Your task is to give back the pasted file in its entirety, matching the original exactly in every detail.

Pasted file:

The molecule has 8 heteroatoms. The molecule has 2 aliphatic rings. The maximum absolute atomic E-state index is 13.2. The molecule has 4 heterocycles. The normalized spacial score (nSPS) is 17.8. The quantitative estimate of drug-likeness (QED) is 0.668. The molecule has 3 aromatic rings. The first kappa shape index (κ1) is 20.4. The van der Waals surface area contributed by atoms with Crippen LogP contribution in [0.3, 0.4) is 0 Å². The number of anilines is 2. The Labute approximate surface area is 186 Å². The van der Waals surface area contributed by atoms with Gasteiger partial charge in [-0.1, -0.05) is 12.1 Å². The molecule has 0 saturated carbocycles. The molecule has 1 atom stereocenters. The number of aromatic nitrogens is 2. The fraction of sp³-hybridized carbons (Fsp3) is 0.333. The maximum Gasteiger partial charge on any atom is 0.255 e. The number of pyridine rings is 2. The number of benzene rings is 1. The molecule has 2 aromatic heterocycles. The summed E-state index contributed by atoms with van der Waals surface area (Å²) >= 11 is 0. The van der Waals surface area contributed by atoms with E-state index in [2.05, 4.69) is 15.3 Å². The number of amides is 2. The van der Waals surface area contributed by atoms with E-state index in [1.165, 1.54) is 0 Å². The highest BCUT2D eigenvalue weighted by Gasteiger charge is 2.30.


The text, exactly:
The molecule has 8 heteroatoms. The molecule has 2 aliphatic rings. The maximum absolute atomic E-state index is 13.2. The molecule has 4 heterocycles. The normalized spacial score (nSPS) is 17.8. The quantitative estimate of drug-likeness (QED) is 0.668. The molecule has 3 aromatic rings. The first kappa shape index (κ1) is 20.4. The van der Waals surface area contributed by atoms with Crippen LogP contribution in [0.3, 0.4) is 0 Å². The number of anilines is 2. The Labute approximate surface area is 186 Å². The van der Waals surface area contributed by atoms with Gasteiger partial charge in [-0.1, -0.05) is 12.1 Å². The molecule has 0 saturated carbocycles. The molecule has 1 atom stereocenters. The number of aromatic nitrogens is 2. The fraction of sp³-hybridized carbons (Fsp3) is 0.333. The maximum Gasteiger partial charge on any atom is 0.255 e. The number of pyridine rings is 2. The number of benzene rings is 1. The molecule has 2 aromatic heterocycles. The summed E-state index contributed by atoms with van der Waals surface area (Å²) >= 11 is 0. The van der Waals surface area contributed by atoms with E-state index in [2.05, 4.69) is 15.3 Å². The number of amides is 2. The van der Waals surface area contributed by atoms with E-state index in [1.165, 1.54) is 0 Å². The highest BCUT2D eigenvalue weighted by Gasteiger charge is 2.30.